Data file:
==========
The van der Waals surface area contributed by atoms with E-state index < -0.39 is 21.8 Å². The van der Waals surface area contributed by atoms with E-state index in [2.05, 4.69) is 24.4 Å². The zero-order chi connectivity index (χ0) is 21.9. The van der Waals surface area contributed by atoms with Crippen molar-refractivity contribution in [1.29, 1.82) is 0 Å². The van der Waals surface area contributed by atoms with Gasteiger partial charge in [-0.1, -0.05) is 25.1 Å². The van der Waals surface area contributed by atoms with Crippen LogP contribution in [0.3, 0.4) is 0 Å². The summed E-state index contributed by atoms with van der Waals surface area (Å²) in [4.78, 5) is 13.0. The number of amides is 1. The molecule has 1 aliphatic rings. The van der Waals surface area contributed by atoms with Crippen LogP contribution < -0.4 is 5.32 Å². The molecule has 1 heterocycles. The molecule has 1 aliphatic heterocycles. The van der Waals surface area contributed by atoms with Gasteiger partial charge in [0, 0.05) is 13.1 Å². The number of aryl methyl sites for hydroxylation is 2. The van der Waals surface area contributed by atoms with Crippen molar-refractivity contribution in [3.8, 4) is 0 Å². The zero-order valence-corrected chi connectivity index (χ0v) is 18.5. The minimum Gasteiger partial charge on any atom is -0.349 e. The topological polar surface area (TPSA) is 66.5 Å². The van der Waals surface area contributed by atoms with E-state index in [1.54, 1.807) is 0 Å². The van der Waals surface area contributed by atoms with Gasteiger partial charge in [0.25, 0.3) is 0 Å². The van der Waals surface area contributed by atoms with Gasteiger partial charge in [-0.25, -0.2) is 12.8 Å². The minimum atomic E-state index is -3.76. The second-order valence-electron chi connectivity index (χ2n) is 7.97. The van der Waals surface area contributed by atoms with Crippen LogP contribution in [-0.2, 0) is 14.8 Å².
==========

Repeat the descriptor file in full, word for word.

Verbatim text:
The van der Waals surface area contributed by atoms with E-state index < -0.39 is 21.8 Å². The van der Waals surface area contributed by atoms with E-state index in [2.05, 4.69) is 24.4 Å². The zero-order chi connectivity index (χ0) is 21.9. The van der Waals surface area contributed by atoms with Crippen molar-refractivity contribution in [1.29, 1.82) is 0 Å². The van der Waals surface area contributed by atoms with Gasteiger partial charge in [-0.1, -0.05) is 25.1 Å². The van der Waals surface area contributed by atoms with Crippen LogP contribution in [0.3, 0.4) is 0 Å². The summed E-state index contributed by atoms with van der Waals surface area (Å²) in [4.78, 5) is 13.0. The number of amides is 1. The molecule has 1 aliphatic rings. The van der Waals surface area contributed by atoms with Crippen LogP contribution < -0.4 is 5.32 Å². The molecule has 1 heterocycles. The molecule has 1 aliphatic heterocycles. The van der Waals surface area contributed by atoms with Gasteiger partial charge in [0, 0.05) is 13.1 Å². The number of aryl methyl sites for hydroxylation is 2. The van der Waals surface area contributed by atoms with Crippen molar-refractivity contribution in [3.8, 4) is 0 Å². The zero-order valence-corrected chi connectivity index (χ0v) is 18.5. The minimum Gasteiger partial charge on any atom is -0.349 e. The topological polar surface area (TPSA) is 66.5 Å². The van der Waals surface area contributed by atoms with E-state index in [1.54, 1.807) is 0 Å². The van der Waals surface area contributed by atoms with Gasteiger partial charge in [0.25, 0.3) is 0 Å². The van der Waals surface area contributed by atoms with Gasteiger partial charge in [-0.25, -0.2) is 12.8 Å². The minimum atomic E-state index is -3.76. The second-order valence-electron chi connectivity index (χ2n) is 7.97. The van der Waals surface area contributed by atoms with Crippen LogP contribution in [-0.2, 0) is 14.8 Å².